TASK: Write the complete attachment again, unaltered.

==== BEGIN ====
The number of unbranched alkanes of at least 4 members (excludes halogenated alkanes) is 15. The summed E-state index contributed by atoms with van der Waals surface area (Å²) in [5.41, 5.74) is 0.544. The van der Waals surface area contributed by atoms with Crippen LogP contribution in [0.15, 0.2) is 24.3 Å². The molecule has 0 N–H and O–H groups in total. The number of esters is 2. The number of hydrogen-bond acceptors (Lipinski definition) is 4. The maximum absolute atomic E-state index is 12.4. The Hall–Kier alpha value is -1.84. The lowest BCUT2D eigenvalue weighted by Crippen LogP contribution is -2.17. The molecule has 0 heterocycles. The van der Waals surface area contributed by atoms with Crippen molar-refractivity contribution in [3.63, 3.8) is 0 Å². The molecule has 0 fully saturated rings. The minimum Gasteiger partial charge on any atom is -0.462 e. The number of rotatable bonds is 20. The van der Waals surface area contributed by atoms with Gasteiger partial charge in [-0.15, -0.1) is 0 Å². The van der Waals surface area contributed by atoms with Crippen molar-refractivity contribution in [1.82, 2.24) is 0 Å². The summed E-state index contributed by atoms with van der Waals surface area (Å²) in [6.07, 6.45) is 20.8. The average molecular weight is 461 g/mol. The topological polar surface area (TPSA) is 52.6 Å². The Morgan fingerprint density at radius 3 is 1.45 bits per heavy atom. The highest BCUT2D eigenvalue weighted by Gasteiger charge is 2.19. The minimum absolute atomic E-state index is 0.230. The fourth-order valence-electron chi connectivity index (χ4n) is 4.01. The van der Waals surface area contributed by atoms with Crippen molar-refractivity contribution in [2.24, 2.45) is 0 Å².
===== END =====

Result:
The number of unbranched alkanes of at least 4 members (excludes halogenated alkanes) is 15. The summed E-state index contributed by atoms with van der Waals surface area (Å²) in [5.41, 5.74) is 0.544. The van der Waals surface area contributed by atoms with Crippen LogP contribution in [0.15, 0.2) is 24.3 Å². The molecule has 0 N–H and O–H groups in total. The number of esters is 2. The number of hydrogen-bond acceptors (Lipinski definition) is 4. The maximum absolute atomic E-state index is 12.4. The Hall–Kier alpha value is -1.84. The lowest BCUT2D eigenvalue weighted by Crippen LogP contribution is -2.17. The molecule has 0 heterocycles. The van der Waals surface area contributed by atoms with Crippen molar-refractivity contribution in [3.63, 3.8) is 0 Å². The molecule has 0 fully saturated rings. The minimum Gasteiger partial charge on any atom is -0.462 e. The number of rotatable bonds is 20. The van der Waals surface area contributed by atoms with Gasteiger partial charge in [-0.15, -0.1) is 0 Å². The van der Waals surface area contributed by atoms with Crippen molar-refractivity contribution in [1.82, 2.24) is 0 Å². The summed E-state index contributed by atoms with van der Waals surface area (Å²) in [6.07, 6.45) is 20.8. The average molecular weight is 461 g/mol. The topological polar surface area (TPSA) is 52.6 Å². The Morgan fingerprint density at radius 3 is 1.45 bits per heavy atom. The highest BCUT2D eigenvalue weighted by Gasteiger charge is 2.19. The minimum absolute atomic E-state index is 0.230. The fourth-order valence-electron chi connectivity index (χ4n) is 4.01. The van der Waals surface area contributed by atoms with Crippen molar-refractivity contribution in [2.24, 2.45) is 0 Å².